"Way to go, Callie!" said Tony. "I don't believe it," said Joe, mortified. "All us guys working our tails off to get loose, and we've got to depend on a girl to get us out of this mess!" Callie laughed shakily. "Hey, you should be glad you agreed to let me come along!"
"That's right, Joe," Frank said with a grin. "Watch how you talk to Callie. She may just decide to leave you here." He turned to Callie. "Ready for the next one?" Even though she'd loosened one loop, Callie still had a long struggle against Al-Rousasa's expert knot job. No one was sure how long it took, but by the time she was almost done, Chet Morton had come groggily back to life. At last, after a couple of setbacks, Callie finally pulled one shaking hand free.
The job went much faster after that. Soon Callie had freed her other hand and frantically loosened the bonds that held her to the pillar. She staggered away, rubbing her wrists, then turned to Frank. She tore at the tape on his wrists. It didn't give. "I can't get to your hands," she said, her voice going high.
"There's a Swiss army knife in my pocket," Frank said. "Use that."
She dug out the knife and began slicing and sawing at his bonds. Soon he was free, too. "Anybody else have a knife?" he asked.
Callie was already at work on Joe. Frank got a pocket knife from Chet and set him and Tony free.
"Great!" exclaimed Joe softly, rubbing his wrists. "Now let's get out of here and over to Chief Collig. When he sees this setup, he'll hang Butler's hide out to dry."
Joe rushed to the door, grabbed the handle . . . and swore. "I'm getting tired of this," he said, twisting the knob with both hands. He turned around. "Guys, you're not gonna believe it. He locked the door."
"Find the light," Frank ordered. Joe fumbled around until he hit the switch. His brother examined the lock. Frank's face was grim as he looked up. "Tony, what did they expect to store in here? Bars of gold? This door is built more solidly than some vaults I've seen."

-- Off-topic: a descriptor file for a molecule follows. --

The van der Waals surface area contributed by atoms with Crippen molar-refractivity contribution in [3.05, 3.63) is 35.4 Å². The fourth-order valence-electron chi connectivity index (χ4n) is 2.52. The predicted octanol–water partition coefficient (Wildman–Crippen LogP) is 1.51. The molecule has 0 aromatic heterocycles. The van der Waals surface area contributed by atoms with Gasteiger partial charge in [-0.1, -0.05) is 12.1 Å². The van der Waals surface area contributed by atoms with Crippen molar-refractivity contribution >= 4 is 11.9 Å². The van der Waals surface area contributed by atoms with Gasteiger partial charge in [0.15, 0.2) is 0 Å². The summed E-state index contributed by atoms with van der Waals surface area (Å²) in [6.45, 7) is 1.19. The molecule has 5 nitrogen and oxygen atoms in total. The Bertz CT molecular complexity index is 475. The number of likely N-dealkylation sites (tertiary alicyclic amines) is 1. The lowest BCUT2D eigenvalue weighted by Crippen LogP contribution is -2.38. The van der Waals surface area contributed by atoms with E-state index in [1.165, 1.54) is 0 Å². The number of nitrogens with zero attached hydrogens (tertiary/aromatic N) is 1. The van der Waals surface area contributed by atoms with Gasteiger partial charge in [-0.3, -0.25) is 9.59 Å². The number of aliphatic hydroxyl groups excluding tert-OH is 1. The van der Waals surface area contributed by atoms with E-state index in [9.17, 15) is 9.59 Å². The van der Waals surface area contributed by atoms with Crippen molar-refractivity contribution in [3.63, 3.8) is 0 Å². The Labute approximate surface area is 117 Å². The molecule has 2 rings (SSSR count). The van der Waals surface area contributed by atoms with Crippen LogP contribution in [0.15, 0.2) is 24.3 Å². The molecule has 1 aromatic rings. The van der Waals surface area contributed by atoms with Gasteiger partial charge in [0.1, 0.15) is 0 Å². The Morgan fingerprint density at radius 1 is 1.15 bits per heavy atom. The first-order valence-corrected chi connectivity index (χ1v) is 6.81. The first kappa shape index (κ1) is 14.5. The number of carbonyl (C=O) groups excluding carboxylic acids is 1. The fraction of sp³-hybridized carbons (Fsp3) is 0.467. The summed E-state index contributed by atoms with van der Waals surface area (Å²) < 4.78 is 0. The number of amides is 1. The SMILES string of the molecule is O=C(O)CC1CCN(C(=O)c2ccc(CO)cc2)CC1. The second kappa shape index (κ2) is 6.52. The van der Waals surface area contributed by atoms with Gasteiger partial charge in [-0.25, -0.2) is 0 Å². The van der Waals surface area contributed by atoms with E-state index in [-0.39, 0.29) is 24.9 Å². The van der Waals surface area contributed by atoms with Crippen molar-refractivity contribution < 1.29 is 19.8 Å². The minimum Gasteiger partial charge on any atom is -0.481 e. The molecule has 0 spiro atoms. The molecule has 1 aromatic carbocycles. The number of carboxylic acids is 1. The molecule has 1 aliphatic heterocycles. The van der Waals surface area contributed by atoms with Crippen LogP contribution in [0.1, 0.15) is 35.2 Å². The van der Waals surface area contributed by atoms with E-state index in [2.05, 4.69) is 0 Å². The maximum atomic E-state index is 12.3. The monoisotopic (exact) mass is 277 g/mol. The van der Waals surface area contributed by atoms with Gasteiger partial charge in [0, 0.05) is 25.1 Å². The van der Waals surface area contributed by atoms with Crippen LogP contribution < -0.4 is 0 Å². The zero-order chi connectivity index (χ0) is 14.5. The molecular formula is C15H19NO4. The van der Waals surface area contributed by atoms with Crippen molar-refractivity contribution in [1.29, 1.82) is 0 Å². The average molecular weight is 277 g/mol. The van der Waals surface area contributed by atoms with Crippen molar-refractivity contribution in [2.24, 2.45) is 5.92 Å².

"Can't you take the lock apart from the inside?" Callie asked.
"Oh, sure," Frank said. "All I'd need is a cold chisel, or maybe a power drill to ream out these bolts. All we've got is a Swiss army knife." He glanced upward. "Of course, there will be a big hole in the ceiling in a few hours."
They all stared up at the bomb. "He didn't even leave the ladder in here."
"It's getting late now," Chet pointed out. "Our folks will start missing us. Maybe people will come looking."
"Sure," Joe snorted. "And the first place they'll look is the third subbasement of the mall after hours."
"Maybe it wasn't such a good idea, keeping this search a secret," Callie said quietly. "My folks won't suspect anything till morning, when they find the pillows I stuck under my bed covers. "
"There's got to be a way out of this," Joe said, stalking back and forth. "If only we could knock that door down."
"Actually, there is a way." Frank stared at the top of the pillar. "We could blow the door down."
The others followed his gaze to the bomb. "Use that?" Chet said. "How will we get to it? What if it goes off?"
"We'll have to form a human pyramid." Frank's eyes were still on the bomb. "And if it goes off, well, it just happens a little earlier."
"Okay," said Joe. "Chet and I will be the bottom, Tony and Callie the middle, and my brother the electronics genius will be the top, Come on."
He and Chet bent over, leaning against the pillar. Tony and Callie stepped on their shoulders.
"Oooohhh," said Chet as he felt Callie's weight. "I don't know what they put in those darts, but the aftereffects - " "I don't want to hear about them until Frank is done," Joe snapped.